Global Integrity Report lowers Canadian federal government's score from 80 to 75 -- Weak enforcement of Accountability Act's loophole-filled rules the main reason for drop in democracy rating
Canada drops from 11th to 19th out of 100 countries assessed since 2007 -- A "Real Accountability Act" needed to end secret donations, gifts and lobbying; excessive secrecy overall; patronage appointments; conflicts of interest; arbitrary election calls; lack of PM, judicial and Senate accountability and; to strengthen whistleblower protection and good government enforcement agencies
Wednesday, May 4, 2011
OTTAWA - Today, Global Integrity released its 2010 Global Integrity Report which dropped Canada from 11th to 19th out of the almost 100 countries evaluated since 2007. The Report is the world's most comprehensive, detailed assessment (using more than 300 indicators) of national government accountability, integrity and democratic process, and measures the strength of key laws and enforcement records up to the end of 2010.
"As the Global Integrity Report makes clear, Canada's federal government has significant loopholes in its democratic process and government accountability systems when compared to other countries, and weak enforcement in many areas, and so has a lot of work to do to become the world's leading democracy," said Duff Conacher, Lead Researcher for the Canada report, and Coordinator of Democracy Watch and Assistant Coordinator of the Democracy Education Network. "Government integrity continues to be undermined by loopholes that allow for dishonesty, secret donations to some candidates and to political party trust funds, conflicts of interest by policy-makers, excessive government secrecy, secret, unethical lobbying, and is also undermined by Cabinet patronage appointments, arbitrary election calls and a flawed voting system, and lack of Prime Minister, judicial and Senate accountability and weak whistleblower protection and government accountability lapdog agencies."
"Democracy Watch and the good government coalitions it coordinates call on all federal parties in the new Parliament to pass a Real Accountability Act to close the dozens of undemocratic and accountability loopholes in the federal government," said Conacher.
Each national government is assessed by Global Integrity’s in-country experts by providing answers to Global Integrity’s more than 300 questions in its Integrity Indicators Scorecard. The Scorecard is divided into six categories (with 23 sub-categories in total), as follows: I. Non-Governmental Organizations, Public Information and Media; II. Elections; III. Government Conflicts of Interest Safeguards and Checks and Balances; IV. Public Administration and Professionalism; V. Government Oversight and Controls; VI. Anti-Corruption Legal Framework, Judicial Impartiality, and Law Enforcement Professionalism.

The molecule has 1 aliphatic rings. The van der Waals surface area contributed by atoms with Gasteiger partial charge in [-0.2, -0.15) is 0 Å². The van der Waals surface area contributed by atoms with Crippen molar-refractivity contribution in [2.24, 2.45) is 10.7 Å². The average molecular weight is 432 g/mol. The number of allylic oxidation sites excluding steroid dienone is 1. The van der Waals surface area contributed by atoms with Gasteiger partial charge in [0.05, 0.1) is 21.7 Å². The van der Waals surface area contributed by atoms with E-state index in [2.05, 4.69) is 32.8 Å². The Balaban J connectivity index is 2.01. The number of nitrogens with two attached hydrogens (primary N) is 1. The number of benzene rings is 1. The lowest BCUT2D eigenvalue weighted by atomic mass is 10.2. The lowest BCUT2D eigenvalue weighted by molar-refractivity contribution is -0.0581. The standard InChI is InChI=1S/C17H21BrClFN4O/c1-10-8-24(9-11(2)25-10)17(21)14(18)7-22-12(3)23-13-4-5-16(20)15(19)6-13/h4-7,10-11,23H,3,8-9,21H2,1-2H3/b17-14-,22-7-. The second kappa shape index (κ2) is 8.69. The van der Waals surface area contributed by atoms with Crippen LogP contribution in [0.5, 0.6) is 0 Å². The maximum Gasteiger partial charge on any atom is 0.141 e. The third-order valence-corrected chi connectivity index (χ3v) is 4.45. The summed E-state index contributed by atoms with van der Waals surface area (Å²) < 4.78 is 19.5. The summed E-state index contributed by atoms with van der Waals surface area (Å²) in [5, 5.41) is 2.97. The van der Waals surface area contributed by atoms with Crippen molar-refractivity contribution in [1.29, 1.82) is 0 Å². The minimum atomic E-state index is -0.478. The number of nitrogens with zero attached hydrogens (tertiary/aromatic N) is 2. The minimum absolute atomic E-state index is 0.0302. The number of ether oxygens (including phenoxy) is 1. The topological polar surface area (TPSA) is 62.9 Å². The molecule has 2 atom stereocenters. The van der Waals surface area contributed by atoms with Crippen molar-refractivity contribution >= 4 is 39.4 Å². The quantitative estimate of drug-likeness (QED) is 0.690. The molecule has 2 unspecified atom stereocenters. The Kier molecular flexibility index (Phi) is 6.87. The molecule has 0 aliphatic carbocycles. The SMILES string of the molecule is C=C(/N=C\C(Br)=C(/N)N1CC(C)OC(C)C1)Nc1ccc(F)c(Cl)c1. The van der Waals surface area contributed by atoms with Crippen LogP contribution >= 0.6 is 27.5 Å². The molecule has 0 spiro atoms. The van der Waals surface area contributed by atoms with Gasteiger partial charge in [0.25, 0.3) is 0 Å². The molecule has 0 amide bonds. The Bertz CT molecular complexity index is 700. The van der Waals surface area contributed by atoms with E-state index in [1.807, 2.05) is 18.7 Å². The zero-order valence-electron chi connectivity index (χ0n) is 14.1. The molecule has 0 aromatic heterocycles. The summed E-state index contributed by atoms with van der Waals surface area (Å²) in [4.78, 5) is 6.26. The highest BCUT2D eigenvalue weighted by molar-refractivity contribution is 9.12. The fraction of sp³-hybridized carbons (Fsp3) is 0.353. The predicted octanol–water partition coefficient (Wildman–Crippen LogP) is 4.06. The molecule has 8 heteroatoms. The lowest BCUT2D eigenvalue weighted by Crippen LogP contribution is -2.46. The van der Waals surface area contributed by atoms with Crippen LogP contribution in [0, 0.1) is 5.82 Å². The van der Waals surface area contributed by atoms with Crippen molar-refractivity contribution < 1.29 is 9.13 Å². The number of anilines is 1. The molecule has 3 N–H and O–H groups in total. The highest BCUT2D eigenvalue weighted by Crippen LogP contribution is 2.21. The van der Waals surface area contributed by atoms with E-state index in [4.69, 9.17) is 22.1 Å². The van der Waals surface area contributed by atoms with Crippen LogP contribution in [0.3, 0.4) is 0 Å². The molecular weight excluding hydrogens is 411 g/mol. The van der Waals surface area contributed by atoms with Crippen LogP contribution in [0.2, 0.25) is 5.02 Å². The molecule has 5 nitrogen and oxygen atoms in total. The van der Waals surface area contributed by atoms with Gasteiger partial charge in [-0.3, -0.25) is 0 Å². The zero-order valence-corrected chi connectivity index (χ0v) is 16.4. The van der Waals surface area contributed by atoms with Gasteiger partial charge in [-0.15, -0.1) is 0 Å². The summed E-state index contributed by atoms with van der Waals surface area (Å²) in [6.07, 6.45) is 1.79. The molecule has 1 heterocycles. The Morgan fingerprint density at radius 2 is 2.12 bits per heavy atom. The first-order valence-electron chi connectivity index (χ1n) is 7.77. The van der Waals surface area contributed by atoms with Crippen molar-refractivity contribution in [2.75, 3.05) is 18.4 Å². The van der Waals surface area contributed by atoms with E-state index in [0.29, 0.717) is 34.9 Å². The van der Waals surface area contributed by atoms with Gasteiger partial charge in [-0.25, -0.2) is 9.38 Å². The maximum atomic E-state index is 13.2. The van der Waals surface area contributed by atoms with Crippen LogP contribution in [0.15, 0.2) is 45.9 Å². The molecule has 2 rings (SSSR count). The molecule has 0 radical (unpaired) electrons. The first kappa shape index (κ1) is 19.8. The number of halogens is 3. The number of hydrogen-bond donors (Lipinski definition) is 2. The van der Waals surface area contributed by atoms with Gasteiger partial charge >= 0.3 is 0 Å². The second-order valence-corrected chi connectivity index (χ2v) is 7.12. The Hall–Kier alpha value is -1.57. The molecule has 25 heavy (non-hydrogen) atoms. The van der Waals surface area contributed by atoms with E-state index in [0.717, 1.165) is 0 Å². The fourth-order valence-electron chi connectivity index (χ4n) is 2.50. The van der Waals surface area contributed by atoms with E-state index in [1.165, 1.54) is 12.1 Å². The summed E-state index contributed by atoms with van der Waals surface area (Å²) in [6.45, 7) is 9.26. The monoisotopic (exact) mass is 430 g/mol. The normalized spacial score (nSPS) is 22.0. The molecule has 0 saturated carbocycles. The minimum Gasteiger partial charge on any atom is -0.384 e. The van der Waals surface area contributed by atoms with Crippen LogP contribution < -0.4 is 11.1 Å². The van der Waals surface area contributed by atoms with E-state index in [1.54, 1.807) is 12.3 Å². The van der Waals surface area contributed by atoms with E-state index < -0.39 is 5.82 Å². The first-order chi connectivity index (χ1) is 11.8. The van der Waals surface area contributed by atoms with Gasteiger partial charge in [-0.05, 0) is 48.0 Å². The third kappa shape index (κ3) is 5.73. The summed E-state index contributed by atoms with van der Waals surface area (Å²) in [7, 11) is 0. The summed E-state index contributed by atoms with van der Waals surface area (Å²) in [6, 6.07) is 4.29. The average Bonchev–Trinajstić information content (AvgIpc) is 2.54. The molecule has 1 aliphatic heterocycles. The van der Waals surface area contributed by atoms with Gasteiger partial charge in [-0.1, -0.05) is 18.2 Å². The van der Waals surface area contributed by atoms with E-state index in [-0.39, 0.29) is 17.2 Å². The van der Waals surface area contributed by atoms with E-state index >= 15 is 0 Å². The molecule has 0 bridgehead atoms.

None of the national governments that have been assessed since 2007 have received a "Very Strong" above 90 rating. In Canada, increasing problems with government secrecy and weak enforcement of key ethics and government accountability laws, as well as the 2008 arbitrary election call and the 2008 and 2009 shutdowns of Parliament, have lowered Canada's federal government from the high-"Moderate" score of 80 in 2008 to the mid-Moderate rating of 75 in 2010.
Overall, the main problem with Canada's federal government is that while it has enacted almost all the laws needed for an effective government integrity system (and so receives a Strong overall score of 90 for its Legal Framework), loopholes and flaws in the laws, and weak enforcement, undermine the system (so that Canada received Weak overall score of 61 for its implementation of the laws).
Canada has its worst scores in the following categories and sub-categories:
- III. Government Conflicts of Interest Safeguards (Weak at 64 overall because of loopholes in rules and weak enforcement by Ethics Commissioner, and especially bad in sub-category III-3: Judicial Accountability with a Very Weak Score of 32 because of patronage appointments to federal agencies, boards, commissions and tribunals, and lack of effective conflict of interest enforcement for all types of judges and commissioners);
- IV. Public Administration and Professionalism safeguards (Very low Moderate at 71 overall, with a Weak score of 62 in sub-category IV-1: Civil Service Conflict of Interest and Political Independence safeguards because of lack of independence and effective conflict of interest enforcement, and a Weak score of 63 in sub-category IV-2: Whistle-blowing Protections because of flaws in the law and weak enforcement by Integrity Commissioner), and;
- sub-category VI.-2 Anti-Corruption Agency enforcement record with a Weak score of 59 because of weak enforcement records by the Ethics Commissioner, Commissioner of Lobbying, Integrity Commissioner and Senate Ethics Officer, and lack of key powers for Information Commissioner, Auditor General and Parliamentary Budget Officer.
Canada has its best scores in the following categories and sub-categories:
- II. Elections with a overall Strong score of 83;
- V. Government Oversight and Controls of finances with an overall Strong score of 82, and;
- Sub-category I-2 Media's Ability to Report on Corruption with an Strong score of 88.
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For more information, contact:
Duff Conacher, Assistant to the Coordinator of the Democracy Education Network, and Coordinator of Democracy Watch